American adults aged 50 and older who are vaccinated against COVID-19 are more likely to be worried about the virus than those who have not gotten the shot, according to a new poll released Wednesday from The Associated Press and the NORC Center for Public Affairs Research.
The poll, conducted from Aug. 20-23, found that just 25 percent of older Americans who are vaccinated said they were not worried about them or a family member getting infected with COVID-19, compared to 61 percent of unvaccinated Americans who said the same.
Additionally, those who expressed more concern about themselves or a loved one getting infected were more likely to practice social distancing, wear masks and avoid going near large groups of people.
Overall, 36 percent of people aged 50 and older said they were either very or extremely worried about COVID-19 infections amid a surge in new cases fueled by the highly contagious delta variant, approximately double the percentage of older U.S. adults who said the same in June.
The lower level of concern about COVID-19 infections among those who are still unvaccinated comes amid concerns that vaccine hesitancy remains relatively high in the country and as daily new cases continue to reach over 100,000.
The Wednesday poll also revealed that older U.S. adults who are concerned about COVID-19 were less likely to report a positive quality of life or high levels of mental and emotional wellbeing.
Overall, 1 in 3 U.S. adults aged 50 and older say they feel socially isolated at least sometimes, with 1 in 4 saying their social lives and relationships have worsened over the past year.
However, majorities of adults aged 50 and older overall still positively rate their quality of life, mental health and satisfaction with relationships as well as their social lives.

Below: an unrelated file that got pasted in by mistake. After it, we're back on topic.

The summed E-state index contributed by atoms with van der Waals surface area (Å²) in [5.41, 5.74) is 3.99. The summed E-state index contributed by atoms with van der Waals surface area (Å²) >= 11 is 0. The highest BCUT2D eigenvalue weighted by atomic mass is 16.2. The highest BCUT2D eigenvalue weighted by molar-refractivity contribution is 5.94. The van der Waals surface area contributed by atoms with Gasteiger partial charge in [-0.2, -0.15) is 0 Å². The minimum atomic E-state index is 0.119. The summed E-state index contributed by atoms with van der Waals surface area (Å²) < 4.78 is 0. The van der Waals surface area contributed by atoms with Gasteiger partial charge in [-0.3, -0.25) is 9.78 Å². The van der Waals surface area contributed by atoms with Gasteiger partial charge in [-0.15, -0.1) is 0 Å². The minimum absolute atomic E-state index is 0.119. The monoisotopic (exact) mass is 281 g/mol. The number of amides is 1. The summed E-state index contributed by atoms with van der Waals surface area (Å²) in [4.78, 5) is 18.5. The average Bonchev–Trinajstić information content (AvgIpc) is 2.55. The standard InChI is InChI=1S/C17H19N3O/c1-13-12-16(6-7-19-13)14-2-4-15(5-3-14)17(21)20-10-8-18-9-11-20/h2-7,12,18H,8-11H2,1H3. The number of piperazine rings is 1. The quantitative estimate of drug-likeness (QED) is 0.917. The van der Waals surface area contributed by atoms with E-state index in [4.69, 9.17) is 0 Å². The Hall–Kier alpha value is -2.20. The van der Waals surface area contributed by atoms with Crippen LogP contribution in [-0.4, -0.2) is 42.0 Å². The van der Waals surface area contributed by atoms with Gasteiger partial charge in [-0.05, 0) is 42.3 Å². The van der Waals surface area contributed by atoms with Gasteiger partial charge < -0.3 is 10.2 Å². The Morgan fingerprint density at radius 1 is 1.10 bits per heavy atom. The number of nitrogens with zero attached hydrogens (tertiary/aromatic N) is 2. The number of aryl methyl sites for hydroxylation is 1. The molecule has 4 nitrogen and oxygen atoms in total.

According to the Centers for Disease Control and Prevention (CDC), roughly 64 percent of the total U.S. population has received at least one dose of the COVID-19 vaccine thus far, with about 56 percent fully vaccinated as of Tuesday.
A Wednesday Gallup poll revealed that a recent increase in the number of Americans who say they are vaccinated includes the largest Republican surge in vaccinations since April.
The surge in vaccinations follows the Food and Drug Administration’s (FDA) full approval of the Pfizer-BioNTech vaccine.
President BidenJoe BidenManchin to vote to nix Biden's vaccine mandate for larger businesses Congress averts shutdown after vaccine mandate fight Senate cuts deal to clear government funding bill MORE also announced that all federal workers must be vaccinated, and all employers with at least 100 workers must require shots or weekly COVID-19 testing.
The Wednesday AP-NORC poll, which included more than 1,000 people ages 50 or older, reported a margin of error of roughly 4 percentage points.